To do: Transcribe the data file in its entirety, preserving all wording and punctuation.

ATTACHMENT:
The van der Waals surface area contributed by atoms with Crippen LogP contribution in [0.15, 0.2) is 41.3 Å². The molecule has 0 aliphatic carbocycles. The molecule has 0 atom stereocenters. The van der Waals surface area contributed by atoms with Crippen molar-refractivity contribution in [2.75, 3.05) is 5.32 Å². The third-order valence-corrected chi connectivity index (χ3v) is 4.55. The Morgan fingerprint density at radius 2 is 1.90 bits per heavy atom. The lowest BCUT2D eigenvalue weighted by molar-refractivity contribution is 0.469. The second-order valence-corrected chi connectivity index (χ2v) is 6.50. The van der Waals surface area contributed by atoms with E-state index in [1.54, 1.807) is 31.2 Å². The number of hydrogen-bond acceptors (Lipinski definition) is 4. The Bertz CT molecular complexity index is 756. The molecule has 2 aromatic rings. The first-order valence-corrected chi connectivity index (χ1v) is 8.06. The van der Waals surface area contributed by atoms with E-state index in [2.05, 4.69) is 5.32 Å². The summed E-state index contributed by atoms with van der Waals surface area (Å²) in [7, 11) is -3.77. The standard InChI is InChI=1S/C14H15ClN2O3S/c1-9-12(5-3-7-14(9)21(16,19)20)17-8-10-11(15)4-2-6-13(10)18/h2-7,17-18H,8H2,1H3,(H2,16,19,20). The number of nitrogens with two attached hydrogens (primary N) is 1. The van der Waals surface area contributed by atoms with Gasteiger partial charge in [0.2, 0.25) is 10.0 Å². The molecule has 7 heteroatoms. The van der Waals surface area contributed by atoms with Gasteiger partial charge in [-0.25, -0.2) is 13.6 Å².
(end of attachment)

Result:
The van der Waals surface area contributed by atoms with Crippen LogP contribution in [0.15, 0.2) is 41.3 Å². The molecule has 0 aliphatic carbocycles. The molecule has 0 atom stereocenters. The van der Waals surface area contributed by atoms with Crippen molar-refractivity contribution in [2.75, 3.05) is 5.32 Å². The third-order valence-corrected chi connectivity index (χ3v) is 4.55. The Morgan fingerprint density at radius 2 is 1.90 bits per heavy atom. The lowest BCUT2D eigenvalue weighted by molar-refractivity contribution is 0.469. The second-order valence-corrected chi connectivity index (χ2v) is 6.50. The van der Waals surface area contributed by atoms with E-state index in [1.54, 1.807) is 31.2 Å². The number of hydrogen-bond acceptors (Lipinski definition) is 4. The Bertz CT molecular complexity index is 756. The molecule has 2 aromatic rings. The first-order valence-corrected chi connectivity index (χ1v) is 8.06. The van der Waals surface area contributed by atoms with E-state index in [2.05, 4.69) is 5.32 Å². The summed E-state index contributed by atoms with van der Waals surface area (Å²) in [7, 11) is -3.77. The standard InChI is InChI=1S/C14H15ClN2O3S/c1-9-12(5-3-7-14(9)21(16,19)20)17-8-10-11(15)4-2-6-13(10)18/h2-7,17-18H,8H2,1H3,(H2,16,19,20). The number of nitrogens with two attached hydrogens (primary N) is 1. The van der Waals surface area contributed by atoms with Gasteiger partial charge in [0.2, 0.25) is 10.0 Å². The molecule has 7 heteroatoms. The van der Waals surface area contributed by atoms with Gasteiger partial charge in [-0.25, -0.2) is 13.6 Å².